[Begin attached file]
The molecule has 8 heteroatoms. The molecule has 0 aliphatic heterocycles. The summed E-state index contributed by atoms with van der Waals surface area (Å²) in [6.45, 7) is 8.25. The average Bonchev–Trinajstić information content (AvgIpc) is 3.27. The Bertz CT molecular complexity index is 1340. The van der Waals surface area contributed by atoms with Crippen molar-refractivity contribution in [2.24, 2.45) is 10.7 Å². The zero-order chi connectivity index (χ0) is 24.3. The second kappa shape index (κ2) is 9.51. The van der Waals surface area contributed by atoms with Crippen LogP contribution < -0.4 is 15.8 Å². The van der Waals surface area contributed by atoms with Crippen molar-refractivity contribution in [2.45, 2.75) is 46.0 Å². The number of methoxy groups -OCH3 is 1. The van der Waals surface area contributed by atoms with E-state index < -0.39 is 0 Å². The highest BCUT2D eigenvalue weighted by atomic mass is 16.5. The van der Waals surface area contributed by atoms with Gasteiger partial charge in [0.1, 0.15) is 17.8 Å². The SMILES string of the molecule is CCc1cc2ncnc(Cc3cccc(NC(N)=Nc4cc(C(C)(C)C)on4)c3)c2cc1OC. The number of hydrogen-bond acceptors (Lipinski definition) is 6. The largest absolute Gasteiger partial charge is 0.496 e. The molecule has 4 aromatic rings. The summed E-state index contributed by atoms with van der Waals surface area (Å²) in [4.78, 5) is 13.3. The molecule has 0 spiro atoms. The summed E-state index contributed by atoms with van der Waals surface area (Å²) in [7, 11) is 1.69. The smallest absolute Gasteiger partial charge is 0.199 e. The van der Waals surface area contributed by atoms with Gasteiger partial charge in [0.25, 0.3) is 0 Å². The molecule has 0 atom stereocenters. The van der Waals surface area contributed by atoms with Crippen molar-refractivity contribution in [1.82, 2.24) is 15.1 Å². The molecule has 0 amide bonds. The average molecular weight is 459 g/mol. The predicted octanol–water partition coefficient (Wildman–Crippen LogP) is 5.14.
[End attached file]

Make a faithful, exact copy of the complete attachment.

The molecule has 8 heteroatoms. The molecule has 0 aliphatic heterocycles. The summed E-state index contributed by atoms with van der Waals surface area (Å²) in [6.45, 7) is 8.25. The average Bonchev–Trinajstić information content (AvgIpc) is 3.27. The Bertz CT molecular complexity index is 1340. The van der Waals surface area contributed by atoms with Crippen molar-refractivity contribution in [2.24, 2.45) is 10.7 Å². The zero-order chi connectivity index (χ0) is 24.3. The second kappa shape index (κ2) is 9.51. The van der Waals surface area contributed by atoms with Crippen LogP contribution < -0.4 is 15.8 Å². The van der Waals surface area contributed by atoms with Crippen molar-refractivity contribution in [2.45, 2.75) is 46.0 Å². The number of methoxy groups -OCH3 is 1. The van der Waals surface area contributed by atoms with E-state index < -0.39 is 0 Å². The highest BCUT2D eigenvalue weighted by atomic mass is 16.5. The van der Waals surface area contributed by atoms with Gasteiger partial charge in [0.1, 0.15) is 17.8 Å². The SMILES string of the molecule is CCc1cc2ncnc(Cc3cccc(NC(N)=Nc4cc(C(C)(C)C)on4)c3)c2cc1OC. The number of hydrogen-bond acceptors (Lipinski definition) is 6. The largest absolute Gasteiger partial charge is 0.496 e. The molecule has 4 aromatic rings. The summed E-state index contributed by atoms with van der Waals surface area (Å²) in [4.78, 5) is 13.3. The molecule has 0 spiro atoms. The summed E-state index contributed by atoms with van der Waals surface area (Å²) in [7, 11) is 1.69. The smallest absolute Gasteiger partial charge is 0.199 e. The van der Waals surface area contributed by atoms with Gasteiger partial charge in [0.25, 0.3) is 0 Å². The molecule has 0 atom stereocenters. The van der Waals surface area contributed by atoms with Crippen molar-refractivity contribution in [1.82, 2.24) is 15.1 Å². The molecule has 0 amide bonds. The average molecular weight is 459 g/mol. The predicted octanol–water partition coefficient (Wildman–Crippen LogP) is 5.14.